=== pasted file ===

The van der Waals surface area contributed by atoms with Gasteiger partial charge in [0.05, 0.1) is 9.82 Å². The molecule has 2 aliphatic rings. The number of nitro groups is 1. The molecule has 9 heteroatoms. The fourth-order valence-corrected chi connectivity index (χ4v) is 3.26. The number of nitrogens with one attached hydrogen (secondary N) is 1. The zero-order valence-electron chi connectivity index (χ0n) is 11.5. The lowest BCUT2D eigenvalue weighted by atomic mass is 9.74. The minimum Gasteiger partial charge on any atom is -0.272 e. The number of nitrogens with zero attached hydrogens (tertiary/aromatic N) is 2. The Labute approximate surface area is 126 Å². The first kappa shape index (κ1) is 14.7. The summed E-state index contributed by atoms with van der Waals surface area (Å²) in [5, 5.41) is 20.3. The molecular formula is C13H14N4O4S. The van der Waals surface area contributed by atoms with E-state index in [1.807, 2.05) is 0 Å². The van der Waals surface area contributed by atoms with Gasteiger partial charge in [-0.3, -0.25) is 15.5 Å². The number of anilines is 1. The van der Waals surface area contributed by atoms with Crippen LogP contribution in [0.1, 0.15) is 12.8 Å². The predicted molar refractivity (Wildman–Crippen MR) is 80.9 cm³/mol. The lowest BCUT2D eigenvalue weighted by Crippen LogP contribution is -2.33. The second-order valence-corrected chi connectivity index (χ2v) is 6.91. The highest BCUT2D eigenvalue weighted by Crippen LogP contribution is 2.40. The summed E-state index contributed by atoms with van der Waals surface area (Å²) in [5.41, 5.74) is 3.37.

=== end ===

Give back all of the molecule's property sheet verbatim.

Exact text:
The van der Waals surface area contributed by atoms with Gasteiger partial charge in [0.05, 0.1) is 9.82 Å². The molecule has 2 aliphatic rings. The number of nitro groups is 1. The molecule has 9 heteroatoms. The fourth-order valence-corrected chi connectivity index (χ4v) is 3.26. The number of nitrogens with one attached hydrogen (secondary N) is 1. The zero-order valence-electron chi connectivity index (χ0n) is 11.5. The lowest BCUT2D eigenvalue weighted by atomic mass is 9.74. The minimum Gasteiger partial charge on any atom is -0.272 e. The number of nitrogens with zero attached hydrogens (tertiary/aromatic N) is 2. The Labute approximate surface area is 126 Å². The first kappa shape index (κ1) is 14.7. The summed E-state index contributed by atoms with van der Waals surface area (Å²) in [5, 5.41) is 20.3. The molecular formula is C13H14N4O4S. The van der Waals surface area contributed by atoms with E-state index in [1.807, 2.05) is 0 Å². The van der Waals surface area contributed by atoms with Gasteiger partial charge in [-0.3, -0.25) is 15.5 Å². The number of anilines is 1. The van der Waals surface area contributed by atoms with Crippen LogP contribution in [0.1, 0.15) is 12.8 Å². The predicted molar refractivity (Wildman–Crippen MR) is 80.9 cm³/mol. The lowest BCUT2D eigenvalue weighted by Crippen LogP contribution is -2.33. The second-order valence-corrected chi connectivity index (χ2v) is 6.91. The highest BCUT2D eigenvalue weighted by Crippen LogP contribution is 2.40. The summed E-state index contributed by atoms with van der Waals surface area (Å²) in [5.41, 5.74) is 3.37.